The men behind Suede hated each others' guts once (and may still), but they've put aside their differences long enough to reform under a new name, with a new album. Brian Boyd talks to Brett Anderson about the fickleness of fame - and why you won't be hearing any of the old songs in concert
IT'S NOT big or clever for the guitarist to flick V signs behind the back of the lead singer - but it is funny. This is where we left Brett Anderson and Bernard Butler back in 1994, shortly before the latter was sacked from Suede during the recording of the lost masterpiece that was Dog Man Star.
Like most other notable songwriting teams, these once close friends and even closer musical partners had quickly begun to loathe each other. It was during these final gigs that Butler worked through his anger issues with the puerile (but probably deeply satisfying) gesture of giving Anderson the fingers in front of Suede's audiences.
As severed alliances go, Anderson and Butler's was spectacular. Anderson threw all of Butler's treasured and very expensive guitars out of the studio window and onto the street below. Butler allegedly called Anderson a paedophile in a post-split interview and the latter responded by downplaying Butler's input into the group by recruiting a 17-year-old schoolboy from Devon to replace the "irreplaceable" guitarist.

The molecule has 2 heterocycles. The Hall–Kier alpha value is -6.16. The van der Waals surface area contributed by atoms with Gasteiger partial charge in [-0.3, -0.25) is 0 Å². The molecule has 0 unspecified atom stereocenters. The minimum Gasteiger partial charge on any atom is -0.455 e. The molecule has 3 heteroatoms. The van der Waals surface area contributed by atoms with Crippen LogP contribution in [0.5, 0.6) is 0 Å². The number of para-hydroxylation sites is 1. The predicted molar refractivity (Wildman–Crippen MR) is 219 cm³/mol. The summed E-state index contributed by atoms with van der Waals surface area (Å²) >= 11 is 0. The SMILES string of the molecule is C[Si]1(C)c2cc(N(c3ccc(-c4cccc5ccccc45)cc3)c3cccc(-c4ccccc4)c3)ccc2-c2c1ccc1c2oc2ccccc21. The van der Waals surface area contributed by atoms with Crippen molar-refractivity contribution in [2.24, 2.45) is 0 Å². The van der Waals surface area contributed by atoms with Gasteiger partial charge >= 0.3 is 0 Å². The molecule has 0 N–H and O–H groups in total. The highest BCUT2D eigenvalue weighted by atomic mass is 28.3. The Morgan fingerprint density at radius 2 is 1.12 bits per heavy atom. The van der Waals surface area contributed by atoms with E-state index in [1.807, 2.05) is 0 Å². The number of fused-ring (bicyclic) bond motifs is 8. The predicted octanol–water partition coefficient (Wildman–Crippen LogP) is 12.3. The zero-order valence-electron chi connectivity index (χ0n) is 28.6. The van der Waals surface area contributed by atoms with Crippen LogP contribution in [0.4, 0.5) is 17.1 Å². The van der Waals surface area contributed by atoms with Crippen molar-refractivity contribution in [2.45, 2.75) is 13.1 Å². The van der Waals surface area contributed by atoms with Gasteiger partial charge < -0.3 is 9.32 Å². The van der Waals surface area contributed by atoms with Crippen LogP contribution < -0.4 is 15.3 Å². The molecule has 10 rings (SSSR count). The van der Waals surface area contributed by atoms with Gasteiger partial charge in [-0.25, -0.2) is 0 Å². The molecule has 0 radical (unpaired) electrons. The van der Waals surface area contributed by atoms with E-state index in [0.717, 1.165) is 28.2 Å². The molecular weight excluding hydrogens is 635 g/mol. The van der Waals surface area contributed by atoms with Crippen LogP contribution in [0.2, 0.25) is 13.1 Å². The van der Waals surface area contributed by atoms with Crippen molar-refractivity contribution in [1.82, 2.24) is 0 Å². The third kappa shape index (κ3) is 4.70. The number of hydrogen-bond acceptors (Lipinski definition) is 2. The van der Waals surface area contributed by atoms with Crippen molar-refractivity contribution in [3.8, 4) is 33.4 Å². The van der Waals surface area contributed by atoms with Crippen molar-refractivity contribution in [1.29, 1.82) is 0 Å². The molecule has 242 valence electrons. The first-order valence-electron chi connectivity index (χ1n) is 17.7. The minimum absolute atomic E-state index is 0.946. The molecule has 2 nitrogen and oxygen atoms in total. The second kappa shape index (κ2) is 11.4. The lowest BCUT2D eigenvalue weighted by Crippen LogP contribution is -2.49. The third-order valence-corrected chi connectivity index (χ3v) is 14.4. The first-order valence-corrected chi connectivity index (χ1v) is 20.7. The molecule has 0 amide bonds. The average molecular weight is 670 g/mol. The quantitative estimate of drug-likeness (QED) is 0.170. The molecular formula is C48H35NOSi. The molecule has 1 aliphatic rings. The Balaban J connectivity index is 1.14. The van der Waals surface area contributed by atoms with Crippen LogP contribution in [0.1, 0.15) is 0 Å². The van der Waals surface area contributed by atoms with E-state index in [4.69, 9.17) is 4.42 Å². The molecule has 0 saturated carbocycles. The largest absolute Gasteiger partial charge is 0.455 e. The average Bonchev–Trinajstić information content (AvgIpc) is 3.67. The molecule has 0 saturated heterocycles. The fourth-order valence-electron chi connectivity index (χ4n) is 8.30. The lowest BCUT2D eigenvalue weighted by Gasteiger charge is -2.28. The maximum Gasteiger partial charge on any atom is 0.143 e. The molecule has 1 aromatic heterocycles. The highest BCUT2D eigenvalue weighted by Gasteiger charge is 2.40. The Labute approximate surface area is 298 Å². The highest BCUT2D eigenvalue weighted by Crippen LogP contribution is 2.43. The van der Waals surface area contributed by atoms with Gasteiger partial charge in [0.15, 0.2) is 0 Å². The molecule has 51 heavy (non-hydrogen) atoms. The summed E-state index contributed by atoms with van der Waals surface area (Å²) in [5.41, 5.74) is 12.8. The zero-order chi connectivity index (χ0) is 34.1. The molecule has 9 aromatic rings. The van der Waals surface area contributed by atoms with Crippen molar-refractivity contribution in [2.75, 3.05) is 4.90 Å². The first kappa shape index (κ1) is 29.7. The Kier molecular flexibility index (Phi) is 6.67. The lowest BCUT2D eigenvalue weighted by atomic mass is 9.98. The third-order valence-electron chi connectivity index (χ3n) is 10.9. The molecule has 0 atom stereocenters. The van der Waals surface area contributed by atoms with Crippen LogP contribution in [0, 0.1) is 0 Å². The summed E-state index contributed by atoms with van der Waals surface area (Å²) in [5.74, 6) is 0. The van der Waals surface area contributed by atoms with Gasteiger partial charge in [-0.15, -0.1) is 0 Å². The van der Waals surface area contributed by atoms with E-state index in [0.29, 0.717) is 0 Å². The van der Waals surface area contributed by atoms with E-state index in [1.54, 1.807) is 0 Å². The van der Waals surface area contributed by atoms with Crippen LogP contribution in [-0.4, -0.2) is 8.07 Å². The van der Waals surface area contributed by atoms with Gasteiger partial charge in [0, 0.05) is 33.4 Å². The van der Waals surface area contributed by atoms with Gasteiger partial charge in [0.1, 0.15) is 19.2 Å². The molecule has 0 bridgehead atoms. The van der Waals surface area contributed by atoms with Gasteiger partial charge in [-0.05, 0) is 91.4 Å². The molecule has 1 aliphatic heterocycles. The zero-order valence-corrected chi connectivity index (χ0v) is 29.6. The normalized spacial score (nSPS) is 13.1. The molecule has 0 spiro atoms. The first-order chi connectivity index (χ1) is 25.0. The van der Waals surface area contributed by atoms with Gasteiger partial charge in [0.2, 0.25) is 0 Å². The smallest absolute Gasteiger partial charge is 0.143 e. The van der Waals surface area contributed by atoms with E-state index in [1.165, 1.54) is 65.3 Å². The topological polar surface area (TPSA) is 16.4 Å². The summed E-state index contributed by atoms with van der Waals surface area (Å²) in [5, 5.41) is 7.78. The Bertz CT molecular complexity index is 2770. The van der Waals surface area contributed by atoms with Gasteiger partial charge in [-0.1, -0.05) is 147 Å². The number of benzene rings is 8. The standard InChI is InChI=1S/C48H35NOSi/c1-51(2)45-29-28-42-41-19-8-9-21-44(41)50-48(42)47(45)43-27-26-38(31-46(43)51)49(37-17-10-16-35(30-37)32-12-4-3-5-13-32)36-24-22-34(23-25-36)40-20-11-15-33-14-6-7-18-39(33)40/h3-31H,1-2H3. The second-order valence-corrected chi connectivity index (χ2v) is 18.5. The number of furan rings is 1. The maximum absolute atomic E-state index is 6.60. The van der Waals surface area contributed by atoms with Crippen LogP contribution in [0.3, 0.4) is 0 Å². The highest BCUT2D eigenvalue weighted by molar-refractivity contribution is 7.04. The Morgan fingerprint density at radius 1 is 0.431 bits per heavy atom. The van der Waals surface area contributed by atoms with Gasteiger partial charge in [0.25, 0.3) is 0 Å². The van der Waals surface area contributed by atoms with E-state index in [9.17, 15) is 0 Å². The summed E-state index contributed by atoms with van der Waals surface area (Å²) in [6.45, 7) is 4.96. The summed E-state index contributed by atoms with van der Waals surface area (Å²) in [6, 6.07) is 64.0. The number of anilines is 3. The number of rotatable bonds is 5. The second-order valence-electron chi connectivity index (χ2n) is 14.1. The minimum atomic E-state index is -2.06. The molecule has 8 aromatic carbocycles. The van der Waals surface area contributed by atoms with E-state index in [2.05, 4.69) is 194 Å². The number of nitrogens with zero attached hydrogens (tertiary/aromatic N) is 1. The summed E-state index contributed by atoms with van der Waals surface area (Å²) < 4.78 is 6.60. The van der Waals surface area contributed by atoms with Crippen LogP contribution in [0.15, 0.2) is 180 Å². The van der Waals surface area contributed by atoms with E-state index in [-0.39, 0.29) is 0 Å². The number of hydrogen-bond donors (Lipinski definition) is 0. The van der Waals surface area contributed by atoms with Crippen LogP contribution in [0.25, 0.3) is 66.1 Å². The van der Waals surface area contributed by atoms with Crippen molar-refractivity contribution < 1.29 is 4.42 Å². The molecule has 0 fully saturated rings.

It's difficult to quantify just how huge Suede were in the early 1990s. A front cover of the Melody Maker proclaimed them as "The Best New Band in Britain" - before they had even released one note of music. Their debut album was anticipated as "the most eagerly awaited since Never Mind the Bollocks". Morrissey anointed them by covering My Insatiable One. The album won the Mercury Music prize and was the fastest-selling debut release since Frankie Goes to Hollywood's Welcome to the Pleasuredrome. Even their press agents won an award for the "best press campaign of the year". Anderson had the one-liners, Butler had the riffs; their future was so bright they had to buy a sunglasses factory.
"The history of this fucking band is ridiculous. It's like Machiavelli rewriting Fear and Loathing in Las Vegas. It involves a cast of thousands. It should star Charlton Heston . . . it's like a pram that's just been pushed down a hill. It's always been fiery and tempestuous and really on the edge and it never stops. I don't think it ever will." That was Anderson at the peak of the band's success, alluding to then not publicly known simmering inter-band hatred and prodigious Class A drug use.
After the split, Suede continued to release albums. Anderson became addicted to crack cocaine and then heroin; just a few years ago he was spotted walking down the street where he lives at 3am shouting out: "I've got the best drugs in London".
Suede limped off the stage after the multi-layered disaster that was their A New Morning album in 2002. Butler became a Johnny Marr-like guitarist for hire, working with Bert Jansch and David McAlmont to little effect.
Last year, after Suede were put to bed, Anderson rang Butler.